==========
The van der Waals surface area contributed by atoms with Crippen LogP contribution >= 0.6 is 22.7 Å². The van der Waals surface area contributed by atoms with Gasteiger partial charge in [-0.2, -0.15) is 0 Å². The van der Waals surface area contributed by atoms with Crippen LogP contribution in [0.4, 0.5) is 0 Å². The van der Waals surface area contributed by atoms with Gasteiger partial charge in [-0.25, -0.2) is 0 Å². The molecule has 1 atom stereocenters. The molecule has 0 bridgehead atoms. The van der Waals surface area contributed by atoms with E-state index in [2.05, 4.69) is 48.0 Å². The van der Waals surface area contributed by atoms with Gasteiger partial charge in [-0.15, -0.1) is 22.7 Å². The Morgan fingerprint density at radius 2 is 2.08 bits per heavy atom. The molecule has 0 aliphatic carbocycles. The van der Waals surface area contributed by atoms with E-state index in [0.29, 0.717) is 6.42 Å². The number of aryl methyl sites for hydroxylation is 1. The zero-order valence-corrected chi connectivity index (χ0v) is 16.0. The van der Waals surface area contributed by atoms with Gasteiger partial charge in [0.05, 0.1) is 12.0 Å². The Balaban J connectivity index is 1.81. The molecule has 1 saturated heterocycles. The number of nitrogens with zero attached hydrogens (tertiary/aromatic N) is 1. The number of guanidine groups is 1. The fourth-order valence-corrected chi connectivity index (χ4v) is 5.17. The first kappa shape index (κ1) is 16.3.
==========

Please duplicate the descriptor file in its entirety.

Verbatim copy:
The van der Waals surface area contributed by atoms with Crippen LogP contribution >= 0.6 is 22.7 Å². The van der Waals surface area contributed by atoms with Gasteiger partial charge in [-0.2, -0.15) is 0 Å². The van der Waals surface area contributed by atoms with Crippen LogP contribution in [0.4, 0.5) is 0 Å². The van der Waals surface area contributed by atoms with Gasteiger partial charge in [-0.25, -0.2) is 0 Å². The molecule has 1 atom stereocenters. The molecule has 0 bridgehead atoms. The van der Waals surface area contributed by atoms with E-state index in [2.05, 4.69) is 48.0 Å². The van der Waals surface area contributed by atoms with Gasteiger partial charge in [-0.15, -0.1) is 22.7 Å². The Morgan fingerprint density at radius 2 is 2.08 bits per heavy atom. The molecule has 0 aliphatic carbocycles. The van der Waals surface area contributed by atoms with E-state index in [0.29, 0.717) is 6.42 Å². The number of aryl methyl sites for hydroxylation is 1. The zero-order valence-corrected chi connectivity index (χ0v) is 16.0. The van der Waals surface area contributed by atoms with Gasteiger partial charge in [0.05, 0.1) is 12.0 Å². The Balaban J connectivity index is 1.81. The molecule has 1 saturated heterocycles. The number of nitrogens with zero attached hydrogens (tertiary/aromatic N) is 1. The number of guanidine groups is 1. The fourth-order valence-corrected chi connectivity index (χ4v) is 5.17. The first kappa shape index (κ1) is 16.3.